1. Will the distributor’s importance increase, decrease or stay the same during the next year?Burke:I see the number of distributors decreasing. We’re entering a new phase of consolidation at the manufacturer level, which will cause a shakeout at the distributor level. Having said that, the importance of the remaining distributors will increase.
There are so many foreign producers of ceramic, wood and laminate who want to enter the U.S. market who must have effective distribution. Only those distributors with superior logistics and systems, and the financial depth to stock imported goods, will survive and their importance to the dealers will grow.
Gould: The percentage of product flowing through distribution could increase slightly. Many brand-name products -- due to consolidation, reorganization or restructuring market positions -- have changed in the last few years, opening a window of opportunity for new manufacturers, many of them foreign, to enter this market.
Without market knowledge or an established sales and logistics network, they have sought independent distribution. This will increase product flow through distribution.
Hamar: The industry is on the verge of a trend that has thrown many other industries into chaos -- the emergence of well-manufactured but significantly lower-cost products from Asian manufacturers.
Today, more than 50 percent of the furniture sold in the U.S. is manufactured offshore. This has decimated places like High Point, N.C. To believe that similar changes aren’t likely in the domestic flooring industry is naive. There are over 2,500 wood flooring manufacturers in China. When they think of long-term planning, all they do is look at a map of the United States.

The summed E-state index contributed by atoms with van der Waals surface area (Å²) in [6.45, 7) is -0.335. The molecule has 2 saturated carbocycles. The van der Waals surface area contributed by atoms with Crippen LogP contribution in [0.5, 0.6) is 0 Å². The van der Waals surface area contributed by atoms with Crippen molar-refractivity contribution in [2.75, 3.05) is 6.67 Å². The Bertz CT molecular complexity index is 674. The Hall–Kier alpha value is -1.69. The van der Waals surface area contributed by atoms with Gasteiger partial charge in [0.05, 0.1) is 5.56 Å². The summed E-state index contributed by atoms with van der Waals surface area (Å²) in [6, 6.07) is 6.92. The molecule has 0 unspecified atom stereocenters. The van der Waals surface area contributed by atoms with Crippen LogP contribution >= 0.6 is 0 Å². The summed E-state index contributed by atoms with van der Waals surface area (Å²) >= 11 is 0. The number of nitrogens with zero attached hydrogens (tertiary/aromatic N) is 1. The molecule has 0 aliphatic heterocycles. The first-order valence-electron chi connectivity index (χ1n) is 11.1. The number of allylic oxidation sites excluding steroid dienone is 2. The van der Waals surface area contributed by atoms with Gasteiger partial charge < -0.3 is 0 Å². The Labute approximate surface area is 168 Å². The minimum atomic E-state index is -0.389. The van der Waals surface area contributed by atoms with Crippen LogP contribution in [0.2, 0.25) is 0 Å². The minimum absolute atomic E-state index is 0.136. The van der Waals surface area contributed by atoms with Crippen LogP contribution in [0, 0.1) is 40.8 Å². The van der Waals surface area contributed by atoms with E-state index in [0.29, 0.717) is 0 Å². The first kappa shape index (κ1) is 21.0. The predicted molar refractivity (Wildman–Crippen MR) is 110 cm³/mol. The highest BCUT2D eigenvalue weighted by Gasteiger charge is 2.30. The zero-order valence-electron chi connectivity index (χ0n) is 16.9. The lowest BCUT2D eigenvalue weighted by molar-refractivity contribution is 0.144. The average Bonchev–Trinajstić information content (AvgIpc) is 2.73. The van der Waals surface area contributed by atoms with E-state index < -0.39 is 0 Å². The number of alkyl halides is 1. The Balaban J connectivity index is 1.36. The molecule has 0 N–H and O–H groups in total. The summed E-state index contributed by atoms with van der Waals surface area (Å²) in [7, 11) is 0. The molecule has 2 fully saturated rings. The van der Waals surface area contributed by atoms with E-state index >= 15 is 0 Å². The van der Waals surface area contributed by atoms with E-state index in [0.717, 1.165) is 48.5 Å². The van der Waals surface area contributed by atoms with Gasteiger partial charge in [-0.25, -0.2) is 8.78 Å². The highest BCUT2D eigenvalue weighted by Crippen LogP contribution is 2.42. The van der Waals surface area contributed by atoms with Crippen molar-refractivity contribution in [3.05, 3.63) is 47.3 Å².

Generally speaking, people predict greater changes short term than actually materialize, and they miss the dramatic changes that occur over the long term. Over the next 18 months, not much will change. The larger national manufacturers/distributors will impact the industry by marginalizing second-tier distributors who focus primarily on retail floor covering store channels.
I think that the stage is being set for some big changes long term. Those will be driven by the globalization of our industry -- particularly in wood, ceramic and some vinyl products -- and the trend toward fewer supply chain partners with which retail stores and groups will want to maintain relationships.
Colombo: This will be a tough year for two reasons: a sluggish economy and a cutback in consumer spending with two exceptions -- cars and homes. Low interest rates will ensure these two exceptions stay viable, which is good news for floor coverings.
As the cost of doing business rises -- due to fuel, health care insurance, worker’s comp insurance, and a host of other hidden increases -- few manufacturers will have an urge to perform the functions of distribution that require “local” presence and the personalized services necessary to capture market share. Floor covering distributors, and especially supplies distributors, are almost indispensable this year.
Cassidy: Things will stay about the same share wise and grow with the market. To accomplish this, distributors will have to continue pushing their value-added services, which includes sales training.
Rincione: In order to be sustainable, distributors must be adept at hedging. Without brand recognition, most manufacturers are relegated to third world status or worse. The reality is that such manufacturers create chaos in the channel as they look for a place to park finished goods. The irony is that it is precisely this landscape that continues to prop up the current distribution model. Because of it, distribution will continue to have relevance.
Bevers: There are more changes taking place at the distribution level than ever before. The large distributors are still hanging in fairly well but the small ones are really beginning to feel the pinch.